The European Union, adding dairy to agriculture sectors
which could receive support after Russia's ban on Western food import, may open
up private storage aid for milk products affected, Agrimoney.com has learned.
European Commission officials on Friday, at a meeting which fleshed
out support for producers of peach, nectarines and other perishable fruits and vegetables,
said they may extend assistance to dairy exporters too.
"The commission… will not hesitate take any further
emergency market support measures if necessary, notably for certain dairy
products where the impact of the Russian ban seems obvious," the commission
said in a statement.
Support for dairy groups, some of which have seen the prices
of their products tumble after being denied access to the Russian market, will
be discussed at a meeting of agriculture experts on August 28.
The support could include opening up private storage aid to exporters
affected, allowing an alternative to selling off product at low prices, and
disrupting local markets, a Brussels source told Agrimoney.com.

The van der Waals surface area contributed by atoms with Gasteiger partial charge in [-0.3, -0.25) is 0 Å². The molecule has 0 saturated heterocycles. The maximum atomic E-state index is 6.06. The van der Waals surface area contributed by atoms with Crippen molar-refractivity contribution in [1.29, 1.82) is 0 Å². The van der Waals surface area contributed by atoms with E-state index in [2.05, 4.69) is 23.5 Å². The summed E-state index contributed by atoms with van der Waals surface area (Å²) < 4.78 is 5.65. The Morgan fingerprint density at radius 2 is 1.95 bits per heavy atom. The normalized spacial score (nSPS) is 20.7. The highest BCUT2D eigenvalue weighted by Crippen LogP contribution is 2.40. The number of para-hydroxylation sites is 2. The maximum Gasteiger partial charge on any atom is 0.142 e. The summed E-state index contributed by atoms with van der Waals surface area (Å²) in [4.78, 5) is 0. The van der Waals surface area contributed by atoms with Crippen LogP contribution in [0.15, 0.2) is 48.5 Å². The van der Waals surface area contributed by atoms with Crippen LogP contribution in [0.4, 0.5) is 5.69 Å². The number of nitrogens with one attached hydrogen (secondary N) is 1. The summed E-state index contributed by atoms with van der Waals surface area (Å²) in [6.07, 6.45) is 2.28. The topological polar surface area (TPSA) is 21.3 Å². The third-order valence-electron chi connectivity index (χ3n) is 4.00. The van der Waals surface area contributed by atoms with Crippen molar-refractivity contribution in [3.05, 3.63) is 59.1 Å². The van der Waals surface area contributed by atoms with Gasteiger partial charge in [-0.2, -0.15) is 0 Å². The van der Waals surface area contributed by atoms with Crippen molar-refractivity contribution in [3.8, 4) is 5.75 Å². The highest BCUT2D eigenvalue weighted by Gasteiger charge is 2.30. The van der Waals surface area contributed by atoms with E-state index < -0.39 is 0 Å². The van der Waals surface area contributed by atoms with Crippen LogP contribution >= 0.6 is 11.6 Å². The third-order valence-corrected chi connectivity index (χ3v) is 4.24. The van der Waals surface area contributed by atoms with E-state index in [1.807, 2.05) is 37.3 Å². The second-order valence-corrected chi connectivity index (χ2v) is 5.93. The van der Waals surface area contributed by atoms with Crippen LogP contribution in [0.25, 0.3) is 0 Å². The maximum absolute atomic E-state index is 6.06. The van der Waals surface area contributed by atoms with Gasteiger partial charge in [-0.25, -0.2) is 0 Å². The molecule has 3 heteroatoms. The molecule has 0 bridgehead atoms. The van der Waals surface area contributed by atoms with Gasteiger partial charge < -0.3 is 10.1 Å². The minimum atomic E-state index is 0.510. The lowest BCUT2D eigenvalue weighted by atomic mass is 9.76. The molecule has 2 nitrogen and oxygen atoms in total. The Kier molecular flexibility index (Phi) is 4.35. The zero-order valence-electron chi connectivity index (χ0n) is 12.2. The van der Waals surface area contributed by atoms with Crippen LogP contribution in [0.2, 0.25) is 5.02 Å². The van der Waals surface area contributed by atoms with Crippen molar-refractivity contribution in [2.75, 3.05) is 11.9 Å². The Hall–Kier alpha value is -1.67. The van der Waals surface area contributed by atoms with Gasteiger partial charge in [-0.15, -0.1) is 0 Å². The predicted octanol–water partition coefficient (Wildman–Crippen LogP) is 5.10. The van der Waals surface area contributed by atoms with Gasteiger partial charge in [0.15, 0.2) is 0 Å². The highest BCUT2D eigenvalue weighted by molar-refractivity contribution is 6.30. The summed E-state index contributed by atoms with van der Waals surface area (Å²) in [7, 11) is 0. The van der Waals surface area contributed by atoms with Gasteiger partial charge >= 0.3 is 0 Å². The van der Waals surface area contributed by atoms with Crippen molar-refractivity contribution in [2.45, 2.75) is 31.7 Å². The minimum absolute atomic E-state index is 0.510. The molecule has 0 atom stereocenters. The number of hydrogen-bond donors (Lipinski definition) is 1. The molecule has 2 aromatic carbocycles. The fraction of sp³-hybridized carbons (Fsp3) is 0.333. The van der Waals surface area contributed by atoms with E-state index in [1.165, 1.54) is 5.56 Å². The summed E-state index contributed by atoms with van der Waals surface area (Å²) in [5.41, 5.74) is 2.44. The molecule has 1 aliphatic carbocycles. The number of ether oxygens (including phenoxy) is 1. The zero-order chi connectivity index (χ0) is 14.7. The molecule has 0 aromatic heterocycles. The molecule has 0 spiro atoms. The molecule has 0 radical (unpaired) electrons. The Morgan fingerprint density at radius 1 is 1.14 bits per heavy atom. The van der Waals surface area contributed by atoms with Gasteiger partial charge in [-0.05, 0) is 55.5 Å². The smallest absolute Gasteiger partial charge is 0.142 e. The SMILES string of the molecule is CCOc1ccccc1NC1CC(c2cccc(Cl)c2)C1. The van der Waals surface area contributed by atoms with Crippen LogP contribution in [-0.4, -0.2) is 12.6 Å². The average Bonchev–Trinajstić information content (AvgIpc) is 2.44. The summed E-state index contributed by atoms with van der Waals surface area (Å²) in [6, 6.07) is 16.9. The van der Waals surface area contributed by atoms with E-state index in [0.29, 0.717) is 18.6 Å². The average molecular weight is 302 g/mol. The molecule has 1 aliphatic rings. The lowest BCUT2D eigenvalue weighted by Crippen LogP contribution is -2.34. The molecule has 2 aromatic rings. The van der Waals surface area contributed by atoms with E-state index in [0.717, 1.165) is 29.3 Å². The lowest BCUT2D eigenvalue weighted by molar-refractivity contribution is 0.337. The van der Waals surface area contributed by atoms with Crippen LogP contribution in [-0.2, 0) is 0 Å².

"That would be a way to deal with a short-term problem," the
"I don't think it is clear how the programme would operate.
It might just be limited to the worst affected areas, which appear to the
Finland and the Baltic states, and maybe the Netherlands, although that is not
It may also be limited to butter and skim milk powder.
"But it would allow breathing space to find alternative
markets for dairy products which in the short term is not possible."
Roger Waite, spokesman for agriculture and rural development
at the commission, said he could not comment further on "where we are" as
regards progressing dairy support.
However, he said that private storage aid had proven itself
an "effective means of dealing with oversupply" situations.
The commission lists private storage aid, in which it offers
financial support for warehousing product, among measures "which work as a
safety net in case of serious imbalance in the market".
This support - which has historically been applied in
particular to butter, for which production sees swings in tune with the
seasonal cycle in milk output - "helps
producers to take product temporarily off the market, as an alternative to
The impact of Russia's food import ban has been seen in
European dairy has been particularly evident in Finland, where Valio, the
country's biggest dairy producer, says it stands to lose E240m in exports.
Valio is redirecting large quantities of Oltermanni, one of
Finland's most popular cheeses, on the local market, where it is being sold at
roughly price, and being dubbed "Putin cheese".
However, Finland was actually in 2013 only the third-largest
EU cheese exporter to Russia, after the Netherlands and Germany.
Finland was the top EU exporter of butter to Russia, ahead
of France, and the fourth biggest from the bloc on skim milk shipments, behind France,
Poland and Belgium.